Organ allocation protocols vary depending on the organ type. Heart allocation policy was established by OPTN/UNOS in 1988. The system remains in place today, with only two major policy changes since its inception (Meyer, 2015). The current allocation system in heart transplant (referred to as the Current policy in the rest of the chapter) is based on the urgency of patients and concentric geographical zones around donor hospitals. UNOS assigns all transplant candidates a status which is based on their medical condition. Status 1A is assigned to patients who are seriously ill, in the hospital, on high doses of inotropic drugs and mechanical circulatory support, and are expected to live less than 1 month without a transplant. Status 1B is assigned to patients who are stable on lower-dose inotropic therapy or on mechanical support, and can be in the hospital or at home. Status 2 patients are stable and ambulatory and are not on inotropic drugs. A guiding principle for heart allocation is to give highest priority to those in greatest need within an acceptable geographic distance. The typical geographic sequence for adult (age 18 or above) heart allocation is local (i.e., DSA) first, followed by increasing concentric circles, specifically of radii equal to 500 miles (Zone A), 1000 miles (Zone B), 1500 miles (Zone C), 2500 miles (Zone D), and more than 2500 miles (Zone E). Waitlisted transplant candidates who are registered at the transplant centers located within the DSA receive offers first, followed by the candidates at the transplant centers within the next concentric circle area (see Table 1). Other major factors influencing the allocation protocol include adult vs. pediatric donor as well as blood type compatibility and whether the patient requires multi-organs (e.g., heart and lung) or heart only (OPTN-policies, 2005).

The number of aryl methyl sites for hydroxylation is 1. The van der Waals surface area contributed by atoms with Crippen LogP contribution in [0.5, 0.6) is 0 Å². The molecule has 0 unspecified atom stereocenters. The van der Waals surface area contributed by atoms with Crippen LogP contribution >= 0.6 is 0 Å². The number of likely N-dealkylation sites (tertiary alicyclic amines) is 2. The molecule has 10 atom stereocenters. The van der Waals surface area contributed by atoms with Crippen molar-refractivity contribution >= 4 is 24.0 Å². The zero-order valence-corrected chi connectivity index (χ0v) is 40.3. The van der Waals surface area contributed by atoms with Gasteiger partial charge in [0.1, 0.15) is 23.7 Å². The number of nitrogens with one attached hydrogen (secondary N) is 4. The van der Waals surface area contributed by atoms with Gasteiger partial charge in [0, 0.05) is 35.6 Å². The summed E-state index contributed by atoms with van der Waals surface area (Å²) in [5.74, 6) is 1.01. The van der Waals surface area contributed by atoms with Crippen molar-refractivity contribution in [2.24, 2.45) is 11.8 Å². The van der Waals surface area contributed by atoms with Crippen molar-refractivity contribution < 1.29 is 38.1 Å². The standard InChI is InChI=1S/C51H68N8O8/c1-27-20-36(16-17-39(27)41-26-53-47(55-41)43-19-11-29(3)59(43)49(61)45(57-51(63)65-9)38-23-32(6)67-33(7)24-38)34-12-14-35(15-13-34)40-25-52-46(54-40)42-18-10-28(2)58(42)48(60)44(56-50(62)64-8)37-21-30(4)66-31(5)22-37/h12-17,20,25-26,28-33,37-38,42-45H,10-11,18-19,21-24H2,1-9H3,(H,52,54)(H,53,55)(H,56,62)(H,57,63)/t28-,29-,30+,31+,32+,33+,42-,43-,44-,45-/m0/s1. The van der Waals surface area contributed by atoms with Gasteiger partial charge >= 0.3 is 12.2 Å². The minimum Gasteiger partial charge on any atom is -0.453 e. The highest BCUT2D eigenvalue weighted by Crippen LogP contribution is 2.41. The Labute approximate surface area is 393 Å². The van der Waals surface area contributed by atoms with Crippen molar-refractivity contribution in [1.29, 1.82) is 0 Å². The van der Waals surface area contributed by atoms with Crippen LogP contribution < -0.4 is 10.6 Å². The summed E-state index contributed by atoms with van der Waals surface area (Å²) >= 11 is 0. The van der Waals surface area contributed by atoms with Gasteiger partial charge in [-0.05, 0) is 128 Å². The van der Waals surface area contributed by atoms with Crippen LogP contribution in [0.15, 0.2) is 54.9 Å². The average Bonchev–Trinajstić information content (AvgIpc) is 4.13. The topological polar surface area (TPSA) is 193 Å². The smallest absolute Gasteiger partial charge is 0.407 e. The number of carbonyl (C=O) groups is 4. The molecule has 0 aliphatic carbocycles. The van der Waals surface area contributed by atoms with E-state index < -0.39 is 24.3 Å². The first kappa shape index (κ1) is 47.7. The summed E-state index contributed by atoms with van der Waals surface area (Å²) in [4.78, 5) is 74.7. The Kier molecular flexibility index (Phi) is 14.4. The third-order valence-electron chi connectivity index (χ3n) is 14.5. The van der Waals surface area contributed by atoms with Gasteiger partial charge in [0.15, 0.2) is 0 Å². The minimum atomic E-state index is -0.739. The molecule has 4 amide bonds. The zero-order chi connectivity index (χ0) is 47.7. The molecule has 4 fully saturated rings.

The OPTN/UNOS Thoracic Organ Transplantation Committee pointed out that mortality on waiting lists is still high for the most urgent patients (Meyer, 2015). As a result, in December 2016 the thoracic committee approved a new policy (referred to as Proposed policy in the rest of the chapter)1(OPTN, 2016). The proposed policy had the twofold aim of (i) reducing waiting list mortality rates among the most severe patients, and (ii) improving post-transplant survival rates. The proposed policy modified the current policy into two main aspects: (i) it introduces a 6-tiers severity classifications of the patients, and (ii) it modifies the allocation sequence for the most urgent patients by introducing the so-called “broader sharing”.